Presentation reviews the GSA fee authorities granted in SGMA, looks at the various fees enacted by some GSAs, and a case study of how one GSA set their fees
As Groundwater Sustainability Agencies (GSAs) work to develop their Groundwater Sustainability Plans (GSPs), funding the development of those plans will become essential. The Sustainable Groundwater Management Act (SGMA) grants specific fee authorities to GSAs, making a distinction between fees that can be charged prior to adoption of a GSP, and those fees that can be charged after the GSP is adopted.
At the American Groundwater Trust conference held in February, 2019, Attorney Jena Shoaf Acos reviewed the statutory provisions of SGMA as it relates to GSA fee authorities; Attorney Mack Carlson reviewed the fees that have been put in place by other GSAs; and fee consultant Mark Hildebrand walked through a case study of how a GSA determined what fee they would charge.
“With deadlines looming, local agencies formed under California’s Sustainable Groundwater Management Act (SGMA) are focused on creating plans to sustainably manage groundwater in basins throughout the state. As the January 2020 deadline for critically overdrafted basins (2022 for high and medium priority basins) approaches, Groundwater Sustainability Agencies (GSAs) are charged with developing plans to avoid six “undesirable results,” including avoiding “significant and unreasonable degraded water quality.”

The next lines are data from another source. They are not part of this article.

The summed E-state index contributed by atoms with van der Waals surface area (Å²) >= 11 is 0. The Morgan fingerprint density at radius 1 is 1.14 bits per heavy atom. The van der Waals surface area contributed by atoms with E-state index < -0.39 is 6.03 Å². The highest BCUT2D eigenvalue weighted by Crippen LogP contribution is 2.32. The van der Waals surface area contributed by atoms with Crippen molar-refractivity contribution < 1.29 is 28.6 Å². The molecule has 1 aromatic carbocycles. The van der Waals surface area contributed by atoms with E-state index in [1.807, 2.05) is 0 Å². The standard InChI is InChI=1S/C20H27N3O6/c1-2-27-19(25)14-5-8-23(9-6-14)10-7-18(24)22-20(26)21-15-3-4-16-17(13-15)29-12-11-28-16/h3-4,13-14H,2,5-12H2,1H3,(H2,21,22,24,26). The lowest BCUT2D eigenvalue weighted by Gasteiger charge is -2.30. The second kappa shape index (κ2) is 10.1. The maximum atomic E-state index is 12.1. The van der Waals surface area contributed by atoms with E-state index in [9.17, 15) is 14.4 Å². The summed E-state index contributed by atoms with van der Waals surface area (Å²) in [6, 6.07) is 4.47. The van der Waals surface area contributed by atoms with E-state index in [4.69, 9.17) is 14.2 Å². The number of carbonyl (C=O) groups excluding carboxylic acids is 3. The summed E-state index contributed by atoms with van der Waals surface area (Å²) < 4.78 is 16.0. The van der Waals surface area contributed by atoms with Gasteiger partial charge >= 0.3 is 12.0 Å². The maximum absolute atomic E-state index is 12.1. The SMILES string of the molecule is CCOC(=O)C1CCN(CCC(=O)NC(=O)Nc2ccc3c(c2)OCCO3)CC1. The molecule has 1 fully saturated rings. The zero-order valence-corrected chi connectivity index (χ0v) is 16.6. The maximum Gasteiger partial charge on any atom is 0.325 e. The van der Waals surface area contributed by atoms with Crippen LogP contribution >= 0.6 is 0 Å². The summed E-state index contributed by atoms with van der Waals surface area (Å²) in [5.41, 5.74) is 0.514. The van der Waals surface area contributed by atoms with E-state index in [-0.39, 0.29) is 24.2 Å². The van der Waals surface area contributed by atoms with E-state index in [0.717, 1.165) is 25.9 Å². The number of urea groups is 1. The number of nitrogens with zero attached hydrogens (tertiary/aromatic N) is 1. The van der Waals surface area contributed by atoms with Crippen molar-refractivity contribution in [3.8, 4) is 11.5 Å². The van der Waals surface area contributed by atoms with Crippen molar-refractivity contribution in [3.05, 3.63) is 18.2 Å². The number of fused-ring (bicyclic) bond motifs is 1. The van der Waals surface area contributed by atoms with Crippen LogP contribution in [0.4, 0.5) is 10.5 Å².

A report released today from Stanford’s Water in the West program and funded by the Water Foundation provides GSAs with a resource to guide them through their responsibilities regarding groundwater quality under SGMA. … ”
Read more from Stanford’s Water in the West here: New guide on avoiding degraded water quality under SGMA
The State Water Board has released new fact sheets on the following topics to assist with implementation of SGMA:
- Resources for GSAs to Consider when Complying with SGMA (4/11/2019)
- Probationary Designation and Groundwater Regulation by the State Water Board (4/11/2019)
- Stakeholder Inclusion (4/11/2019)
- State and Regional Water Boards Basics (4/11/2019)
- Funding Opportunities for Groundwater Sustainability Agencies (4/11/2019)
- Purposes of Use for Underground Storage Projects (4/2019)
These fact sheets, as well as a cover letter transmitting this information to the groundwater sustainability agencies, are available at the following website: https://www.waterboards.ca.gov/water_issues/programs/gmp/sgma.html.